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First take: Android 5.0 Lollipop breathes new life into the old Nexus 5

Kevin C. Tofel

Last night I downloaded the official Android 5.0 Lollipop image and flashed it on a Nexus 5 phone. I could have waited for Google to push the software update over the air, but no self-respecting gadget enthusiast actually waits for new software when they can get it earlier on their own. There’s a downside to this process, though: All data and previously installed apps are wiped out.

That actually doesn’t bother me. I use it to my advantage by reinstalling apps as I need them. I do the same with new iPhones, setting them up from scratch instead of restoring backups and such. My photos, data, and contacts are all in the cloud and this lets me cull through the many apps that I accumulate over time. So I ended up with a pure stock Android phone after the installation and immediately saw the Hangouts icon where my old Messenger app was on the home screen.

I personally don’t want to use Hangouts for SMS — it’s just a personal preference — and luckily, I have a choice. I simply installed Messenger from the Play Store on the Nexus 5, which Google updated with the Material Design look earlier this week. Problem solved.

I’ve been adding apps here there since last night. My social apps were among the first as I use them the most. And I have to have my World Series of Poker; I’m addicted! After playing for 30 minutes or so, I realized that I wasn’t seeing the in-game animation lag and frame rate drops on the Nexus 5 that I reported in my Nexus 6 review. Interesting.

In fact, the Nexus 5 is running like a champ with Android 5.0 even on the relatively lesser hardware. It has 2 GB of memory compared to the 3 GB in the Nexus 6. And the older quad-core Snapdragon 800 chip runs at 2.26GHz vs. the faster Snapdragon 805 clocked at 2.7GHz inside the new Nexus. The chips are also pushing fewer pixels as last year’s phone “only” has a 1080p display with 445 pixels per inch.

One hardware constraint I’ve run into is that the Snapdragon 800 in last year’s phone isn’t capable of the “OK Google” always listening function. You actually can enable it in the Google Now settings but it only works when the phone’s display is on. I can live with that as this was the case with Android 4.4 as well.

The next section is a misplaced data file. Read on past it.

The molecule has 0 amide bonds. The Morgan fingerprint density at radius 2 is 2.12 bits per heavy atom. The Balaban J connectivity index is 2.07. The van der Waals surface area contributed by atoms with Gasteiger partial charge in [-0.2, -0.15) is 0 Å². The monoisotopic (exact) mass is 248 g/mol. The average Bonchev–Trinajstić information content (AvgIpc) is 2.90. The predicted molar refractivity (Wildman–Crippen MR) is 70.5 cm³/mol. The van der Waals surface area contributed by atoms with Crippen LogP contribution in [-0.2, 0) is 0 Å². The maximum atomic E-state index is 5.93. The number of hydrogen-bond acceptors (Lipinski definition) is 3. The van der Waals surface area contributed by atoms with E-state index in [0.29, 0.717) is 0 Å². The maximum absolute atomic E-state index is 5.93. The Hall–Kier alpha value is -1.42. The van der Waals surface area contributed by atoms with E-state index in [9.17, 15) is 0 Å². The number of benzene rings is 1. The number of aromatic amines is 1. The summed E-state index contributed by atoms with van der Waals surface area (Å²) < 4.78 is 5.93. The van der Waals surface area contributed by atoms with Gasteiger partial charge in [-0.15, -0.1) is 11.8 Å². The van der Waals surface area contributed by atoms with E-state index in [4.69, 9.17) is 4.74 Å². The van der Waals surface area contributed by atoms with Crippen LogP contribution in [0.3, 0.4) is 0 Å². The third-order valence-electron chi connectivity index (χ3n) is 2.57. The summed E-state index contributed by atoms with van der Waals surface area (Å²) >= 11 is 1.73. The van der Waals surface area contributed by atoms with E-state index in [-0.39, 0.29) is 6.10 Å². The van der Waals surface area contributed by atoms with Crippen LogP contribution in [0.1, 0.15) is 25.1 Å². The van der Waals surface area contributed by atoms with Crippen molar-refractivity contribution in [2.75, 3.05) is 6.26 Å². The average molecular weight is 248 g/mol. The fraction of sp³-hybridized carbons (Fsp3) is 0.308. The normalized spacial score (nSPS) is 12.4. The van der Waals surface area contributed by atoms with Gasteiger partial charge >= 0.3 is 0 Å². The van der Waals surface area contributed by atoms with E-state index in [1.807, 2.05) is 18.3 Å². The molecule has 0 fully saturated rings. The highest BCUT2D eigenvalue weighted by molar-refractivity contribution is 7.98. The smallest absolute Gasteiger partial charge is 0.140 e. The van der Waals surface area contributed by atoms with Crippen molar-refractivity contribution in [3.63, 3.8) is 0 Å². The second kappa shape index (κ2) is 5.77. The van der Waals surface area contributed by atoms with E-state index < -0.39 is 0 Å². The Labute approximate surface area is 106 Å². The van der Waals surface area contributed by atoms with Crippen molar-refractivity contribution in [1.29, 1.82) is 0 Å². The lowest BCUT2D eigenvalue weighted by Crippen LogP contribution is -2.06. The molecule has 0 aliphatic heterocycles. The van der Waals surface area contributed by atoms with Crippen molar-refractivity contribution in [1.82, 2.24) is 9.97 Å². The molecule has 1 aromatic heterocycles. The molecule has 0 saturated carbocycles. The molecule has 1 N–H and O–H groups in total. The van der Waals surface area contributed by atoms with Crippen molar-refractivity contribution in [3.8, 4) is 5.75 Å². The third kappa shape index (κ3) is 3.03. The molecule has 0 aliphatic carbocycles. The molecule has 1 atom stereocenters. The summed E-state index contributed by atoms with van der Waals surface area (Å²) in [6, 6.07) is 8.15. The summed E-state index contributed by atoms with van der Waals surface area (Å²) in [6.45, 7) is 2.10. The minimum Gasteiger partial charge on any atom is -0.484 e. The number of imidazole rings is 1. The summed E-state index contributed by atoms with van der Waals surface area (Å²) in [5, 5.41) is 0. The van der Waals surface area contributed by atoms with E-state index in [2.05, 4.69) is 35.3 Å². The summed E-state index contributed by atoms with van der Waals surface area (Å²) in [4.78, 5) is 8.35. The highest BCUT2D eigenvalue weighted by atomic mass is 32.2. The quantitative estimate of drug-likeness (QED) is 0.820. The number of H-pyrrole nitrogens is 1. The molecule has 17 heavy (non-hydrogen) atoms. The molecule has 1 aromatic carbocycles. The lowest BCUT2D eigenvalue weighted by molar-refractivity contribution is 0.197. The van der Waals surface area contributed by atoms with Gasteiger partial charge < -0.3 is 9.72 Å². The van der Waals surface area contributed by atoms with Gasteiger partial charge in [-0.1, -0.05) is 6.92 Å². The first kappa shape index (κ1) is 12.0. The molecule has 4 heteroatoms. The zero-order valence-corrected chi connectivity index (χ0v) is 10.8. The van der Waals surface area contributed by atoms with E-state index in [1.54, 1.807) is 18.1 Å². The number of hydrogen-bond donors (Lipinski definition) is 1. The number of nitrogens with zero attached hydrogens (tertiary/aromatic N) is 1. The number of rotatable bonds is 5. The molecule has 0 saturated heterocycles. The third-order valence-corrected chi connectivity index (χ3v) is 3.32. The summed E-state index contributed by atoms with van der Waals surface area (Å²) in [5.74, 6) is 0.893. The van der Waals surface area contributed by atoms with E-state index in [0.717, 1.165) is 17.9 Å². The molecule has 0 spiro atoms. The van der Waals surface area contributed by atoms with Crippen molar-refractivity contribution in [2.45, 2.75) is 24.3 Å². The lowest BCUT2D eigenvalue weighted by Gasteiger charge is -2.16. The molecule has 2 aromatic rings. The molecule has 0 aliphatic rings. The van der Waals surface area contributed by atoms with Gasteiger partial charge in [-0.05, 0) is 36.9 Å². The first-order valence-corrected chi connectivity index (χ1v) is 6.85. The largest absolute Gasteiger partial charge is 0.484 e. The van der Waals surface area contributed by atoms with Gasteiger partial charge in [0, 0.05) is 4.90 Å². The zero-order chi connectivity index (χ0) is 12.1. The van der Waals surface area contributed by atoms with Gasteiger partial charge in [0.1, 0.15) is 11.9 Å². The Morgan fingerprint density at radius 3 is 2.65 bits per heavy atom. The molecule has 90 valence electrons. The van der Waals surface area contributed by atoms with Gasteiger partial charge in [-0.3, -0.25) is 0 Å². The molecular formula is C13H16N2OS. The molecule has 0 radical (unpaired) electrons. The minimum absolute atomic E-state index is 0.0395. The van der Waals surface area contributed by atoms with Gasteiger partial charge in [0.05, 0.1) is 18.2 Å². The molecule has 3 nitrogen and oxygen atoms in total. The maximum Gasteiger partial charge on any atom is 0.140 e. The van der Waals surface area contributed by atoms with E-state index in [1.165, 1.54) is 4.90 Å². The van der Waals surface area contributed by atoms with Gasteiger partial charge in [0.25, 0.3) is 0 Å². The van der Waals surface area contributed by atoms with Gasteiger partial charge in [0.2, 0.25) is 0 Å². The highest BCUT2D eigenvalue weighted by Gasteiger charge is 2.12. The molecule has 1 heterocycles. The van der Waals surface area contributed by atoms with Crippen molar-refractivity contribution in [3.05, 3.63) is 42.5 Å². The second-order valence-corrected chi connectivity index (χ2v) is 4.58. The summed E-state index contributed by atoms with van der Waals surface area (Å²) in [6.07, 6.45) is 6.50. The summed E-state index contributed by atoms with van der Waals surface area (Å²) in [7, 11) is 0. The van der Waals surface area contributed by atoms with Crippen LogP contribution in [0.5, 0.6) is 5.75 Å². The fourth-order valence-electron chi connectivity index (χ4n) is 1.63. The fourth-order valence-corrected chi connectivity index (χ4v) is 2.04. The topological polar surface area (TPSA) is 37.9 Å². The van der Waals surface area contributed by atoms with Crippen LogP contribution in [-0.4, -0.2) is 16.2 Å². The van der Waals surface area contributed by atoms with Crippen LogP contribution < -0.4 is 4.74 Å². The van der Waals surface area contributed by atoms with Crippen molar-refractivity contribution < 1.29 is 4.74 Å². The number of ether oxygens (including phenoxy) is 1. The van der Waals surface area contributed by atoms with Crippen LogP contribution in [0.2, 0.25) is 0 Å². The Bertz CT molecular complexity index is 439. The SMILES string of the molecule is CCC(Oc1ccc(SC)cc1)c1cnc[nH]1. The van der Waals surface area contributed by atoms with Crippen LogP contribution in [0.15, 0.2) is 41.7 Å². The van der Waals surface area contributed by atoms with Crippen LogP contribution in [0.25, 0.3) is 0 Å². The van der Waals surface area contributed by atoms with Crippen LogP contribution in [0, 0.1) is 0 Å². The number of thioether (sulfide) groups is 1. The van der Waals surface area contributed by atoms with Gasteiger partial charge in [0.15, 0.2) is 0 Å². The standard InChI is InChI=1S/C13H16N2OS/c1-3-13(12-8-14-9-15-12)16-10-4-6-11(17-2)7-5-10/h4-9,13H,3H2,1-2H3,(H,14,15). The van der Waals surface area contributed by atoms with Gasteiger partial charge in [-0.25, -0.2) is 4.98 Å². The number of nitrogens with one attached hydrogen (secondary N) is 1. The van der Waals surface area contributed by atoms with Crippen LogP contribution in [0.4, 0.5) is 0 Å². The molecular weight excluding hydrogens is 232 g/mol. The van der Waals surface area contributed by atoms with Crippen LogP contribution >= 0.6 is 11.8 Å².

The native Camera app hasn’t crashed on me once so far on the Nexus 5; something it did several times on the Nexus 6. While I’d never say the Nexus 5 has a great camera, the new HDR+ function in Android 5.0 is actually producing better images from this phone than ever I’ve seen before. Here’s a semi-dreary fall day outside my home office for example.

I’m sure the issues on the 6 will be addressed in a software update — I’ve heard several mentions of one although I haven’t seen it yet — but Android 5.0 seems a bit more stable all around on the Nexus 5. All in all, I’m pretty satisfied with the software update on last year’s Nexus phone, which I think was a steal at $349 to $399 off-contract.

No you don’t get the latest and greatest hardware in a Nexus 5. You do get the benefits of an improved experience if you upgrade the software though. The phone appears to be running through tasks a little quicker too based on my usage. A Google Octane benchmark test today turned in a score of 5192, which much better than the 3907 mark when I tested the phone last October. Some of that Javascript performance is surely the result of improvements in the Chrome browser itself but it’s still nice to see.

It’s too early to comment on battery life because that’s something you’d evaluate over several days. However, I’m curious if the Project Volta improvements in Android 5.0 will add a little more run-time to a phone (and battery) that’s about a year old.

Even if it doesn’t, the Nexus 5 is like the little engine that could now that it has a Lollipop update available. Call me crazy but I might swap the SIM card out of the Nexus 6 and put it in last year’s phone.

Image copyright Kevin C. Tofel/Gigaom.

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